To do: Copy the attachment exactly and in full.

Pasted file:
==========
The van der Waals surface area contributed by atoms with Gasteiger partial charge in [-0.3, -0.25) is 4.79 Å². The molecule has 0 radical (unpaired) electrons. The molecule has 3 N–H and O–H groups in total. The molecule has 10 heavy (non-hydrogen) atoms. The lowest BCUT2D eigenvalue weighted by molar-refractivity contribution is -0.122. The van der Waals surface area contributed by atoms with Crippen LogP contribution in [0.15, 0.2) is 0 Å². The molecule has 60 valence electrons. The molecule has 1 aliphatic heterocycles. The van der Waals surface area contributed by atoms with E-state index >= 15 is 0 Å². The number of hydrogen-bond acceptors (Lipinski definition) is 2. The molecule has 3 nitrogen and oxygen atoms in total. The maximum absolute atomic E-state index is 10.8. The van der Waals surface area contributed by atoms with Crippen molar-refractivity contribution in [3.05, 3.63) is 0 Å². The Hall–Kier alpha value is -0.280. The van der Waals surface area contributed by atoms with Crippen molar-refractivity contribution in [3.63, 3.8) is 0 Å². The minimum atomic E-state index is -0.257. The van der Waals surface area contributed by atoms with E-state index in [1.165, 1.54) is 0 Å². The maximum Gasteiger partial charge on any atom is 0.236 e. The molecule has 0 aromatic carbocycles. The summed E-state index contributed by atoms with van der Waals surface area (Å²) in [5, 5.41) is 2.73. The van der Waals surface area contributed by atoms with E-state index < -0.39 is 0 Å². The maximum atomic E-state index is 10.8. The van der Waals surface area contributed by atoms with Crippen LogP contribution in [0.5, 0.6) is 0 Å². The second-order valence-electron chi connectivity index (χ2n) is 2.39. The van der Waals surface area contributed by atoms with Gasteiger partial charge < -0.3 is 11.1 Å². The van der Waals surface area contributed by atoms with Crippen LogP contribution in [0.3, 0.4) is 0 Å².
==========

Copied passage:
The van der Waals surface area contributed by atoms with Gasteiger partial charge in [-0.3, -0.25) is 4.79 Å². The molecule has 0 radical (unpaired) electrons. The molecule has 3 N–H and O–H groups in total. The molecule has 10 heavy (non-hydrogen) atoms. The lowest BCUT2D eigenvalue weighted by molar-refractivity contribution is -0.122. The van der Waals surface area contributed by atoms with Crippen LogP contribution in [0.15, 0.2) is 0 Å². The molecule has 60 valence electrons. The molecule has 1 aliphatic heterocycles. The van der Waals surface area contributed by atoms with E-state index >= 15 is 0 Å². The number of hydrogen-bond acceptors (Lipinski definition) is 2. The molecule has 3 nitrogen and oxygen atoms in total. The maximum absolute atomic E-state index is 10.8. The van der Waals surface area contributed by atoms with Crippen molar-refractivity contribution in [3.05, 3.63) is 0 Å². The Hall–Kier alpha value is -0.280. The van der Waals surface area contributed by atoms with Crippen molar-refractivity contribution in [3.63, 3.8) is 0 Å². The minimum atomic E-state index is -0.257. The van der Waals surface area contributed by atoms with E-state index in [1.165, 1.54) is 0 Å². The maximum Gasteiger partial charge on any atom is 0.236 e. The molecule has 0 aromatic carbocycles. The summed E-state index contributed by atoms with van der Waals surface area (Å²) in [5, 5.41) is 2.73. The van der Waals surface area contributed by atoms with E-state index < -0.39 is 0 Å². The maximum atomic E-state index is 10.8. The van der Waals surface area contributed by atoms with Crippen LogP contribution in [0.5, 0.6) is 0 Å². The second-order valence-electron chi connectivity index (χ2n) is 2.39. The van der Waals surface area contributed by atoms with Gasteiger partial charge < -0.3 is 11.1 Å². The van der Waals surface area contributed by atoms with Crippen LogP contribution in [0.3, 0.4) is 0 Å².